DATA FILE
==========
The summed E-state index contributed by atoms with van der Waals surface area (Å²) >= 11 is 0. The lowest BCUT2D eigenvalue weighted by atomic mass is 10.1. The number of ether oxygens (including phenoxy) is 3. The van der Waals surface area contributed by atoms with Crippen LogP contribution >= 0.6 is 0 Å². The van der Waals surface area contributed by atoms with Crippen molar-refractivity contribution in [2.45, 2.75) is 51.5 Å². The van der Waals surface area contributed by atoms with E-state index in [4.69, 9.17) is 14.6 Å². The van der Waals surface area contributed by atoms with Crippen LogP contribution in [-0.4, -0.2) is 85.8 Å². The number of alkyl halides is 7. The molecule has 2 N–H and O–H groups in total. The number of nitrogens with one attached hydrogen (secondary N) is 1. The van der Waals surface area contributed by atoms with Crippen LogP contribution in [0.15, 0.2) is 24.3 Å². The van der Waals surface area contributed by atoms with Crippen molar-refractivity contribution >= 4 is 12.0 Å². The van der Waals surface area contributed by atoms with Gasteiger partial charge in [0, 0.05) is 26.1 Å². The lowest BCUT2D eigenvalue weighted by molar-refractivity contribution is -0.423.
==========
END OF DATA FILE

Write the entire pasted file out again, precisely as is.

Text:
The summed E-state index contributed by atoms with van der Waals surface area (Å²) >= 11 is 0. The lowest BCUT2D eigenvalue weighted by atomic mass is 10.1. The number of ether oxygens (including phenoxy) is 3. The van der Waals surface area contributed by atoms with Crippen LogP contribution >= 0.6 is 0 Å². The van der Waals surface area contributed by atoms with Crippen molar-refractivity contribution in [2.45, 2.75) is 51.5 Å². The van der Waals surface area contributed by atoms with E-state index in [4.69, 9.17) is 14.6 Å². The van der Waals surface area contributed by atoms with Crippen LogP contribution in [-0.4, -0.2) is 85.8 Å². The number of alkyl halides is 7. The molecule has 2 N–H and O–H groups in total. The number of nitrogens with one attached hydrogen (secondary N) is 1. The van der Waals surface area contributed by atoms with Crippen LogP contribution in [0.15, 0.2) is 24.3 Å². The van der Waals surface area contributed by atoms with Crippen molar-refractivity contribution >= 4 is 12.0 Å². The van der Waals surface area contributed by atoms with Gasteiger partial charge in [0, 0.05) is 26.1 Å². The lowest BCUT2D eigenvalue weighted by molar-refractivity contribution is -0.423.